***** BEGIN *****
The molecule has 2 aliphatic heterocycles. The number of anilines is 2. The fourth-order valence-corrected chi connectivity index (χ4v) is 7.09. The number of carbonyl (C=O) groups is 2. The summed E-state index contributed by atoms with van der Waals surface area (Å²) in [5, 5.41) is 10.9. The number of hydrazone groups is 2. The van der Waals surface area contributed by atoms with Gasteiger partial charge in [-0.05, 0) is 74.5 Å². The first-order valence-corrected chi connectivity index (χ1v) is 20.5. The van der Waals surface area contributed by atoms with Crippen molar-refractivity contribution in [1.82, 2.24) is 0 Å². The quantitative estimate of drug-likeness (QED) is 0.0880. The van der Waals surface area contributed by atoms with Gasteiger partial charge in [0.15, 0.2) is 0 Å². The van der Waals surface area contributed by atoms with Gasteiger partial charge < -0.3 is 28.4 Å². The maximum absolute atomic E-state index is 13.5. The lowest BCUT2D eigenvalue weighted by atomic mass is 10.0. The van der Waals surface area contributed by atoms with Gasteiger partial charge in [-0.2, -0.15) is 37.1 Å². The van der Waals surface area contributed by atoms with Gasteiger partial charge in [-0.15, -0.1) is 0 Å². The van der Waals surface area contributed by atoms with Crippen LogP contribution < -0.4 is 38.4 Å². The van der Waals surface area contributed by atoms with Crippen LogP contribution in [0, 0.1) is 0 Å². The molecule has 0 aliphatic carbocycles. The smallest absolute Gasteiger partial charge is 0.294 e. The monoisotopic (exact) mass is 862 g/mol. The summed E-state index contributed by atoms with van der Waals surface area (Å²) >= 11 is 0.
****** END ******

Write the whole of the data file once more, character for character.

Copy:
The molecule has 2 aliphatic heterocycles. The number of anilines is 2. The fourth-order valence-corrected chi connectivity index (χ4v) is 7.09. The number of carbonyl (C=O) groups is 2. The summed E-state index contributed by atoms with van der Waals surface area (Å²) in [5, 5.41) is 10.9. The number of hydrazone groups is 2. The van der Waals surface area contributed by atoms with Gasteiger partial charge in [-0.05, 0) is 74.5 Å². The first-order valence-corrected chi connectivity index (χ1v) is 20.5. The van der Waals surface area contributed by atoms with Crippen molar-refractivity contribution in [1.82, 2.24) is 0 Å². The quantitative estimate of drug-likeness (QED) is 0.0880. The van der Waals surface area contributed by atoms with Gasteiger partial charge in [0.15, 0.2) is 0 Å². The van der Waals surface area contributed by atoms with Gasteiger partial charge < -0.3 is 28.4 Å². The maximum absolute atomic E-state index is 13.5. The lowest BCUT2D eigenvalue weighted by atomic mass is 10.0. The van der Waals surface area contributed by atoms with Gasteiger partial charge in [-0.2, -0.15) is 37.1 Å². The van der Waals surface area contributed by atoms with Gasteiger partial charge in [-0.15, -0.1) is 0 Å². The van der Waals surface area contributed by atoms with Crippen LogP contribution < -0.4 is 38.4 Å². The van der Waals surface area contributed by atoms with Crippen LogP contribution in [0, 0.1) is 0 Å². The molecule has 0 aliphatic carbocycles. The smallest absolute Gasteiger partial charge is 0.294 e. The monoisotopic (exact) mass is 862 g/mol. The summed E-state index contributed by atoms with van der Waals surface area (Å²) >= 11 is 0.